ANNE MELIM CLIMBED MT. WASHINGTON TO RAISE FUNDS FOR THE JACOB SCHAFFNER CANCER BENEFIT and donated it to Color My World for the Jacob Schaffner Cancer Benefit hosted by Color My World!
Ann Raised Over $1800 for the Cause! Good Job Anne!
Boys fighting cancer linked by Goffstown schools
BY ROD HANSEN
JAN. 6, 2007
As two youths grapple with the effects of childhood cancer, a community stands by to help them.
Jacob Schaffner, 7, recently completed treatment for kidney cancer, while 5-year-old Avery Forrestall remains in the thick of a battle with childhood leukemia diagnosed two days after Thanksgiving.
Both youngsters have strong ties to Goffstown, with the Schaffner family residents of the town and both children’s mothers, Elaine Schaffner and Becky Forrestall, employees of Goffstown High School.
“Goffstown has been very supportive,” said Becky Forrestall, a Henniker resident and longtime educator in the Goffstown School District.
The support comes at a crucial time for the Forrestall family, following a holiday season that has been a whirlwind of treatments and doctors, infections and recoveries, as they support Avery’s fight with childhood leukemia.
The Forrestall’s troubles began the Saturday after Thanksgiving, following a week of Avery’s appearing run down and given to bruising.
His parents, Becky and Jim, first attributed the boy’s lethargy to the effects of a recent flu shot and his bruising to ordinary childhood escapades.
“We figured he’s a boy and he’s 5, so maybe that explains the bruising. But he was bruising a lot,” Becky Forrestall said.
A visit to the family pediatrician brought forth a possibility the family had not even considered: The boy’s symptoms reflected the classic signs of childhood leukemia, according to his doctor.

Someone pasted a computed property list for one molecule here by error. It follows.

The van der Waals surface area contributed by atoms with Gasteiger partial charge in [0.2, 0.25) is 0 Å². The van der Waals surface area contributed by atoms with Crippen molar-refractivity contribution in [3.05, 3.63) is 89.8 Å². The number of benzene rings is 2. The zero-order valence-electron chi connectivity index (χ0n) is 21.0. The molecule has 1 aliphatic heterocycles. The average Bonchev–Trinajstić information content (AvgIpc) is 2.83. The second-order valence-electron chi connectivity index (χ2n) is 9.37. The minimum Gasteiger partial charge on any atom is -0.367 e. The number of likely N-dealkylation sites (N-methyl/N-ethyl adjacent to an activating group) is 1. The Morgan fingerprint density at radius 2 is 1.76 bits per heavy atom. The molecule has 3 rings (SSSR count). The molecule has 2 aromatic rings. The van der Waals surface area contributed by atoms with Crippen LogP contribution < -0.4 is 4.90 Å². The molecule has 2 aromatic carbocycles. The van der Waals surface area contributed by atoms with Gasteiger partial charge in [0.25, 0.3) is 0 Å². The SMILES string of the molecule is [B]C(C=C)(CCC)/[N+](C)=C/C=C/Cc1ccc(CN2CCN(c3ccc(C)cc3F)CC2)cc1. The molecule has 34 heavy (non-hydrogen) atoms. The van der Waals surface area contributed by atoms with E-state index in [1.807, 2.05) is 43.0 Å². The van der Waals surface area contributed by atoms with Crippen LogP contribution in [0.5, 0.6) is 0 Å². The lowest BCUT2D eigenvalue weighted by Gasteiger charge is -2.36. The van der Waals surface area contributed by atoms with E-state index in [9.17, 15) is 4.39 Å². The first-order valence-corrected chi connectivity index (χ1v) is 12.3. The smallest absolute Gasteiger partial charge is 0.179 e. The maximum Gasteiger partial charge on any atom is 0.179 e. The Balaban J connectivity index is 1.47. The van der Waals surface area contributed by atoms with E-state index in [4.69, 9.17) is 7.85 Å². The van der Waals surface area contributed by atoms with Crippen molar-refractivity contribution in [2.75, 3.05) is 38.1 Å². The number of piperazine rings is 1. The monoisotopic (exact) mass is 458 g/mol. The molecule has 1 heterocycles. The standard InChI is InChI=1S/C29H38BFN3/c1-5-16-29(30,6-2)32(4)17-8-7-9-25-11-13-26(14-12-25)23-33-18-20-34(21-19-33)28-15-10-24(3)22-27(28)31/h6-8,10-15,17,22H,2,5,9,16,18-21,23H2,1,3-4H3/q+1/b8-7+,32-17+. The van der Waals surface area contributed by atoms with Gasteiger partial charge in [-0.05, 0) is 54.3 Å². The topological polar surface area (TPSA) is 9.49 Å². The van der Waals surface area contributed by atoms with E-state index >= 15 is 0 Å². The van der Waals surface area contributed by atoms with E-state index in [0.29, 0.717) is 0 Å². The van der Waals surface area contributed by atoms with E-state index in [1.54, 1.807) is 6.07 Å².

Blood work at the pediatrician’s office confirmed the diagnosis.
The family went to the Dartmouth-Hitchcock Medical Center in Lebanon for further treatment, and a bone marrow biopsy revealed Avery to be suffering from acute lymphoblastic leukemia.
Becky Forrestall, a special education facilitator at Goffstown High School, and Jim Forrestall, a psychotherapist in Manchester, have spent most of their time since Nov. 25 at the medical center while family members have helped to look after the Forrestall’s daughters, Delaney, 3, and Kadie, 1.
The Forrestalls have also chronicled their experiences on a Web site, www.caringbridge.org/visit/averyforrestall, which they often update several times a day.
Becky Forrestall said she finds support in the messages written in the Web site’s guest book. Having worked at Goffstown schools, including Mountain View Middle School, Maple Avenue and Bartlett Elementary, as well as the high school, Avery’s mother said she considers Goffstown her second home.
Along with the emotional support of the Web site and the gift of a superhero’s cape from Avery’s preschool classmates at the Casa Dei Bambini in Bow, the Forrestalls are also the target of several financial relief efforts.